If you think about this idea in coherence with color seeking mirrors every space contains every image. The colors just need to be composed to the desired image by redirecting the sight. Sure not every environment contains every color but this limitation allows an interesting dialog between image and space since the machine has to decide by itself which is the closest color to the desired one.
This concept works with an image as well but instead of changing the image the installation shows the same image in different environments. An image composed of colors in a workshop will produce a completely different visual manifestation compared to a forest or a gallery.
There are artworks like the Nike of Samothrace which once was destroyed and have been reconstructed. Till now they still missing her arms and head.
Placing the installation in front of the statute it could reconstruct the missing parts by picking up colors of it and trying to imaging how the complet Nike could look like.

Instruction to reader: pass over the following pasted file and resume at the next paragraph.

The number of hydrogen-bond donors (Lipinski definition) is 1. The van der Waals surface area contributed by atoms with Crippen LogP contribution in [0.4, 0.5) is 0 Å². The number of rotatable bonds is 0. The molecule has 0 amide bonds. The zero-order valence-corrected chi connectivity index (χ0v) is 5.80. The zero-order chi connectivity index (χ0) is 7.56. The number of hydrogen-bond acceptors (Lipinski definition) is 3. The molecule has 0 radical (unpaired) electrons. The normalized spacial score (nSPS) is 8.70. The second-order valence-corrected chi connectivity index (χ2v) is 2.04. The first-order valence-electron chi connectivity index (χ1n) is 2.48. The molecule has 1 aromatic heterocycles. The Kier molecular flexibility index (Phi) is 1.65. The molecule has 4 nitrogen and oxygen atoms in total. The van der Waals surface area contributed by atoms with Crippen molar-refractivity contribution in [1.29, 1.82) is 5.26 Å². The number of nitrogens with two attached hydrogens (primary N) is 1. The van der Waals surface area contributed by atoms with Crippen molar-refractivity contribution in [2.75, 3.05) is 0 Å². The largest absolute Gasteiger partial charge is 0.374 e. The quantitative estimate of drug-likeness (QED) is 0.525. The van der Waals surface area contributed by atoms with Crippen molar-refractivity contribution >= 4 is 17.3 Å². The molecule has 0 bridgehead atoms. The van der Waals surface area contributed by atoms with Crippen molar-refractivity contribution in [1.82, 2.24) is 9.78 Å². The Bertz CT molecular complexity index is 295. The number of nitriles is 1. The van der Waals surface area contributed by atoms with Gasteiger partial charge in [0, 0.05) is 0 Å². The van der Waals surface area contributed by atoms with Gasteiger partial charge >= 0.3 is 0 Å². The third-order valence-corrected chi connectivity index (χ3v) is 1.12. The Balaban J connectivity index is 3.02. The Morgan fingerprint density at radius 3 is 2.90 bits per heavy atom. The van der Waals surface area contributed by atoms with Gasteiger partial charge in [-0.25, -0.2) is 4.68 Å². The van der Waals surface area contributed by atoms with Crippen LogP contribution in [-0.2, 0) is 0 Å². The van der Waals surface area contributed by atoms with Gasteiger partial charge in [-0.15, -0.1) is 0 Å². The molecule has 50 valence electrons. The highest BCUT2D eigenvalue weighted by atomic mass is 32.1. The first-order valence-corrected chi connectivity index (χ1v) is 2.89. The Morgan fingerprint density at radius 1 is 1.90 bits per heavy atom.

This idea could also transferred to other destroyed artworks or buildings. The installation could pick up colors of the remains to try to reconstruct an image of them.
In this experimental exploration the maschine simply tries to display a color. By the limitation to the color palette to the surrounding space and the mechanical resolution of the mirror movement this simple task becomes a difficult one. The machine has to decide which of the available colors are the closest to the desired one. Since not every mirror can adjust its angle to the same color spot the mirrors starts to display a variation for example of all different types of red that are available.
In this last and most open idea the maschine is given much more freedom in its decisions. The machine could for example restructure the image colors by what it find in the environment. This idea address a question Ralf Baecker already asked in a few of his artworks: About what does a machine dream?